Deputy Prime Minister and Minister for Health Chris Fearne calls for EU action to increase price transparency of medicines consequently leading to improved access of innovative drugs to patients across the European Union.
Mr Fearne was speaking during the Politico Healthcare Summit which was held in Amsterdam on the future of healthcare in Europe. The meeting was attended by representatives of the pharmaceutical industry across Europe, patients’ associations, the European Commission, and other stakeholders.
The importance of price transparency stems from the prevailing current situation whereby new innovative drugs are coming onto the market at prohibitive prices and may consequently undermine the sustainability of the health systems of many countries in the developed world. Countries are therefore experiencing difficulty in procuring some of these medicines and patients are ending up suffering the consequences of this situation.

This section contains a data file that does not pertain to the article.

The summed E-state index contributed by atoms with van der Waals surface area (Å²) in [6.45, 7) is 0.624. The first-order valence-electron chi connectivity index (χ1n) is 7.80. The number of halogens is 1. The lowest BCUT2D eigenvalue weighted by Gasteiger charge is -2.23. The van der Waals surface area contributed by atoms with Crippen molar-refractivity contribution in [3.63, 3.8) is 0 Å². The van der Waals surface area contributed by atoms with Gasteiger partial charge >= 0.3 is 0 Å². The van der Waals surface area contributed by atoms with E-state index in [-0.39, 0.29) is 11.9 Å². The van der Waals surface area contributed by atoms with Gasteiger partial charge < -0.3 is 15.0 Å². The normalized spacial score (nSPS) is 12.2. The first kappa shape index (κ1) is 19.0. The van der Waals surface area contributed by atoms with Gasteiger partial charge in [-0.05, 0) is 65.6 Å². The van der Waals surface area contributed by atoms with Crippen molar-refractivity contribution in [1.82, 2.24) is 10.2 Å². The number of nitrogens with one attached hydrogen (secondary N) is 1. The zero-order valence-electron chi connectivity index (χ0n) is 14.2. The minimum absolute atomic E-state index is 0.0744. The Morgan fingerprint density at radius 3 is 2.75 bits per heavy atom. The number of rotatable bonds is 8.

The Deputy Prime Minister highlighted the work that is currently being undertaken by the Valletta Group, which was set up during the Maltese Presidency of the Council in May 2017 and consists of ten EU member states that are cooperating on price transparency and on other related issues intending to make medicines more accessible.
Mr Fearne also remarked that the Valletta Group may explore collaboration with another group, the BENELUXA, (Belgium, Netherlands, Luxembourg, Austria, and Ireland) on horizon scanning. This facilitates better planning and programming as horizon scanning provides information on medicinal products which are in development stage and which are likely to be placed on the market in the following years.
Additionally, in the coming months Malta will be working with the incoming Presidencies of the Council of the EU to prioritise the issues of price transparency and anti-microbial resistance on their respective Presidency agenda.
In the discussion Mr Fearne also addressed the question of incentives that could be offered to pharmaceutical companies noting that such incentives should be linked to unmet needs and access.